Mortgage business 'stiffing' county
PITTSFIELD -- A Virginia-based mortgage registry business mired in the nation's housing foreclosure investigation has apparently "stiffed" the three Berkshire Registry of Deeds offices of nearly $2 million in recording fees for more than a decade, local registry officials have claimed.
Mortgage Electronic Registration Systems Inc. of Reston, Va. failed to pay an estimated $1.18 million to the Middle District Registry of Deeds in Pittsfield from June 1999 through July of this year, according to Register of Deeds Andrea F. Nuciforo Jr. In addition, Nuciforo's staff has calculated that the Southern and Northern District registries in North Adams and Great Barrington respectively are owed a collective $775,000 during the same 12-year period.
The $75 state-mandated fee in question is for each time a home mortgage is sold or swapped -- known as an assignment -- to another lending institution after it has been initially recorded in the appropriate registry. The money collected goes into the state's general revenue fund.
MERS was established 16 years ago by mortgage companies Fannie Mae, Freddie Mac and financial giants like Bank of America and JP Morgan Chase to make it easier for banks and lenders to sell mortgages as an investment.
"It's become an elaborate stiffing scheme to avoid paying registry fees," Nuciforo said.
Nuciforo was among the state's 21 registers of deeds who met with Massachusetts Attorney General Martha Coakley last week asking she further probe MERS' recording practices, before signing off on a reportedly $20 billion nationwide settlement. Under the joint federal-states proposal, MERS would compensate the states for the unpaid fees and in return the company would be released from claims in all 50 states, according to published reports.
While Nuciforo couldn't comment on the specifics of the meeting due to the pending litigation, the former Berkshire state senator is confident Coakley will dig deeper into the MERS mess.
"Clearly, [she] understands the issues and appreciates how disruptive [MERS] activities are to the mortgage industry and our ability to collect fees," he said.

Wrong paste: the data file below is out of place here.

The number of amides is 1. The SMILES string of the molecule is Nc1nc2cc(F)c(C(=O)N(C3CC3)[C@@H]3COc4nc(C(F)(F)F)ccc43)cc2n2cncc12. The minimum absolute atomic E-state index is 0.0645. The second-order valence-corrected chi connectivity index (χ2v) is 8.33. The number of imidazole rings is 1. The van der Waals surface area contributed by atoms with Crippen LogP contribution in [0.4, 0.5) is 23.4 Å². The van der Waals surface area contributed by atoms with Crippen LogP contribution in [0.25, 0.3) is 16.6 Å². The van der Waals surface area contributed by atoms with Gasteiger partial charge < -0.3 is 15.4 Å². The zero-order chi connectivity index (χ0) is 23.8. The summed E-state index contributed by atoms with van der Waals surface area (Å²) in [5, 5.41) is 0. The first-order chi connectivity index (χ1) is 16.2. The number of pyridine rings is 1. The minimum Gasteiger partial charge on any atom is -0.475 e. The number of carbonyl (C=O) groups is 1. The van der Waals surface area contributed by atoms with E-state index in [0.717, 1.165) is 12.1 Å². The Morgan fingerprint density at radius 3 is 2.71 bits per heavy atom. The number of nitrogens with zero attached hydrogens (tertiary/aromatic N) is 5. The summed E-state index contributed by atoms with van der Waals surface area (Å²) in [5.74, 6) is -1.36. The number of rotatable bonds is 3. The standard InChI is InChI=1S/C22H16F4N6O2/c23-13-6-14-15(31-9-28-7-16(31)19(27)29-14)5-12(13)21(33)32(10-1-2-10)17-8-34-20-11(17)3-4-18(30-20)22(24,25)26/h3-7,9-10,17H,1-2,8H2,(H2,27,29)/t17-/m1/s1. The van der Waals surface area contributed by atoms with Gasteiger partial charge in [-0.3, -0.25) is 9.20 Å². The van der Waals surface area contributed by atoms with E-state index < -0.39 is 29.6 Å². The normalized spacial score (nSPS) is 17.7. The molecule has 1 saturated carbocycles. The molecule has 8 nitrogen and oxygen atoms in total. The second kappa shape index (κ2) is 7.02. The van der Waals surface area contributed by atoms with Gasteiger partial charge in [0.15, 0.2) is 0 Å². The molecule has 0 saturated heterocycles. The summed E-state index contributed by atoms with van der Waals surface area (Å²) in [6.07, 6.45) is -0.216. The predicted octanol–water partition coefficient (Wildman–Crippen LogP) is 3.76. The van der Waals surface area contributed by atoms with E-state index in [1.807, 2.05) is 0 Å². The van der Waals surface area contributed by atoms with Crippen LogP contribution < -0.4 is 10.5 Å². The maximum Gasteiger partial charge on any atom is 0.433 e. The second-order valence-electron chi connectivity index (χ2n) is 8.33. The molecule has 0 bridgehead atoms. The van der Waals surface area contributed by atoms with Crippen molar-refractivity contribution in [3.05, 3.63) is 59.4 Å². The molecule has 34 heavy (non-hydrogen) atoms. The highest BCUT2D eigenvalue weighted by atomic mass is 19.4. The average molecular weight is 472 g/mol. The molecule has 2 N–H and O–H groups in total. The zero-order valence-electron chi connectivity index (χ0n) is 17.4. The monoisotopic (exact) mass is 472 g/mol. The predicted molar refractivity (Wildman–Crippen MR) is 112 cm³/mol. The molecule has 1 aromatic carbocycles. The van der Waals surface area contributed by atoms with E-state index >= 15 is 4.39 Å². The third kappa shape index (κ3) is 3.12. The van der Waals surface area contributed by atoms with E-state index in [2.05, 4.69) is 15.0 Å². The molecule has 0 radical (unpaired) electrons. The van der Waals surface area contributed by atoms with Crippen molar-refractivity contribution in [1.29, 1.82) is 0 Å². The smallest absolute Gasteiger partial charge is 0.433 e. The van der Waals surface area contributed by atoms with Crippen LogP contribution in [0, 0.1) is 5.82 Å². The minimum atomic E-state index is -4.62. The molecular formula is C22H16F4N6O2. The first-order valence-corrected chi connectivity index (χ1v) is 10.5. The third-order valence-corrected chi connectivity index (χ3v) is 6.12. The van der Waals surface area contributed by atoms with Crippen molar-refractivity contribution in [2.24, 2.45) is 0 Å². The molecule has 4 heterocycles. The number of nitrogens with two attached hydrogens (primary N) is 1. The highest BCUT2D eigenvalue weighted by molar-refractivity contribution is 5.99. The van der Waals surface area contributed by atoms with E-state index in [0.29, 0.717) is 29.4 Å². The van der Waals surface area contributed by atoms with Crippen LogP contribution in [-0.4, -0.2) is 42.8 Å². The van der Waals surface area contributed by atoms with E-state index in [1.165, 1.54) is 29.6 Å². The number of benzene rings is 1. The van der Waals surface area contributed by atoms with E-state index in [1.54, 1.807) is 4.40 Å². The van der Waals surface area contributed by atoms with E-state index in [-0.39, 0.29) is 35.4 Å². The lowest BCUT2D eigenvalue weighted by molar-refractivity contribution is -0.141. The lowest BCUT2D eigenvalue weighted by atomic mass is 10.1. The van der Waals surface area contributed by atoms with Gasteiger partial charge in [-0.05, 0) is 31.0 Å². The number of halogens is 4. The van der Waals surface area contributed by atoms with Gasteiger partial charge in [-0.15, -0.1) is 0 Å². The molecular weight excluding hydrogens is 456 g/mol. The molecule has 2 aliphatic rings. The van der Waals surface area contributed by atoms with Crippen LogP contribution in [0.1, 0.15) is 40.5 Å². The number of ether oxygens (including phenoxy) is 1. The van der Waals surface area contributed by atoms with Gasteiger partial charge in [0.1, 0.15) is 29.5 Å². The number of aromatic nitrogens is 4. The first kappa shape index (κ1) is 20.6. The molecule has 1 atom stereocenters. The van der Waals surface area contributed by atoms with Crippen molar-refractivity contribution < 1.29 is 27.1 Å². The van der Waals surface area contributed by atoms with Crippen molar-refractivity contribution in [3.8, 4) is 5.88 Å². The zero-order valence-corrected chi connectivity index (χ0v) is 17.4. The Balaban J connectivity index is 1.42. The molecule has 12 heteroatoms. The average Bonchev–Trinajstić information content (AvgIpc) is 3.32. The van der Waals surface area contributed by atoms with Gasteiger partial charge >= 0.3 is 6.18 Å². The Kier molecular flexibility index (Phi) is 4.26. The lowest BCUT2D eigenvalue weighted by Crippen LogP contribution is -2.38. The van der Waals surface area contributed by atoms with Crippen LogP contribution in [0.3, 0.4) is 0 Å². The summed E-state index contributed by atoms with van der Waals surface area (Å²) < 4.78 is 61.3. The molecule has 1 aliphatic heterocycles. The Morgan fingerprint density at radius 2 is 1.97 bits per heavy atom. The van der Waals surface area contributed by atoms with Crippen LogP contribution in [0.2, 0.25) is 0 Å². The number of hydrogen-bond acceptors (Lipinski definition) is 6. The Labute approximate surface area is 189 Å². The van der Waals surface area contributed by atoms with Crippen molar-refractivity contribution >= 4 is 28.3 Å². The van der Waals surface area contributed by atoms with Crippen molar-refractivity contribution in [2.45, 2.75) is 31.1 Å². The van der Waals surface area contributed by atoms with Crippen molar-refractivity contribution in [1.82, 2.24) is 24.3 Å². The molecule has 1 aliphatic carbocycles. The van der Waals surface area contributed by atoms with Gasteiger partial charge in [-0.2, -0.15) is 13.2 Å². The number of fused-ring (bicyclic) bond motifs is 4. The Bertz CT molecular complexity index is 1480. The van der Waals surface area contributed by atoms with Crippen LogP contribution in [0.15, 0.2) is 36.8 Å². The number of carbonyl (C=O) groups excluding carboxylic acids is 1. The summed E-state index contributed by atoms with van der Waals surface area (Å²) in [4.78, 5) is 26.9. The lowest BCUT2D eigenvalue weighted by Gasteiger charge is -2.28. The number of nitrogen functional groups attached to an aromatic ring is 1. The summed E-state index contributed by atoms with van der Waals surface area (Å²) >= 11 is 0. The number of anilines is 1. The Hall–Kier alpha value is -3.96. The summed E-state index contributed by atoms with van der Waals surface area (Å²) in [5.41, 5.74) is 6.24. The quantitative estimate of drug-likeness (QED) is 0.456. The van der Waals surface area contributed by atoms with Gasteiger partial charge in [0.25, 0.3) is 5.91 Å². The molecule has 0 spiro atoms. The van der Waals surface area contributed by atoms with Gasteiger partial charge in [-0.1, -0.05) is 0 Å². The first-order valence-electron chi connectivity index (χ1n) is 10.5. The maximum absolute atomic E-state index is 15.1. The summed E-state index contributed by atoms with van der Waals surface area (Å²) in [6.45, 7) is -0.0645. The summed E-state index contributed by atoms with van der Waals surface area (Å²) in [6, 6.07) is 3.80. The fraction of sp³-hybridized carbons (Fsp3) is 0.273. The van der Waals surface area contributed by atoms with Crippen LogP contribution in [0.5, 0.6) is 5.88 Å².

Coakley's assurance affirms what she wrote in a recent letter to the states registers of deeds.
"We have made clear that Massachusetts will not sign on to any global agreement with the banks if it includes a comprehensive liability release regarding ... the MERS conduct," she stated. "We strongly believe that these investigations must continue and responsible parties must be held accountable in order to fully protect homeowners and return to a healthy economy."
Coakley was referring to homeowners facing foreclosure unaware of who holds their mortgages after MERS assigned them -- often more than once -- without recording the transaction with the proper registries. In March, The New York Times reported how the lack of public documentation made it difficult for many mortgagees to fight foreclosure proceedings and keep their homes.
"MERS has jeopardized the integrity of the land recording system by assigning individual mortgages time and time again without a public paper trail," wrote John L. O'Brien Jr., Essex South Register of Deeds located in Salem. O'Brien's letter in December to the National Association of County Recorders, Election Officials and Clerks part of his to draw attention to MERS and spearhead the campaign calling for a state and federal probe of the mortgage registry firm.
Registers of deeds usually remain out of the political spotlight, unless up for re-election, but Nuciforo believes he and his colleagues must prevent MERS alleged deceptive practices.
"I have an obligation to make sure our [registry's] documents are an accurate reflection of who owns the mortgage to a property," he said.
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Pay up ...
Local Registers of Deeds among the 21 statewide seeking millions in compensation from MERS, a private mortgage registry company accused of failing to pay billions in land recording fees across the country. The estimates below are based MERS activities involving Berkshire County home mortgages from June 1999 to July of this year. The money collected goes to the state's general revenue fund.
n $1,180,800 owed the Middle District Registry of Deeds, representing Becket, Dalton, Hinsdale, Lee, Lenox, Otis, Peru, Pittsfield, Richmond, Stockbridge, Tyringham and Washington.
n $447,300 owed the Northern District Registry of Deeds, serving Adams, Cheshire, Clarksburg, Florida, Hancock, Lanesborough, New Ashford, North Adams, Savoy, Williamstown and Windsor.
n $328,085 owed the Southern District Registry of Deeds, covering Alford, Egremont, Great Barrington, Monterey, Mount Washington, New Marlborough, Sandisfield, Sheffield and West Stockbridge.
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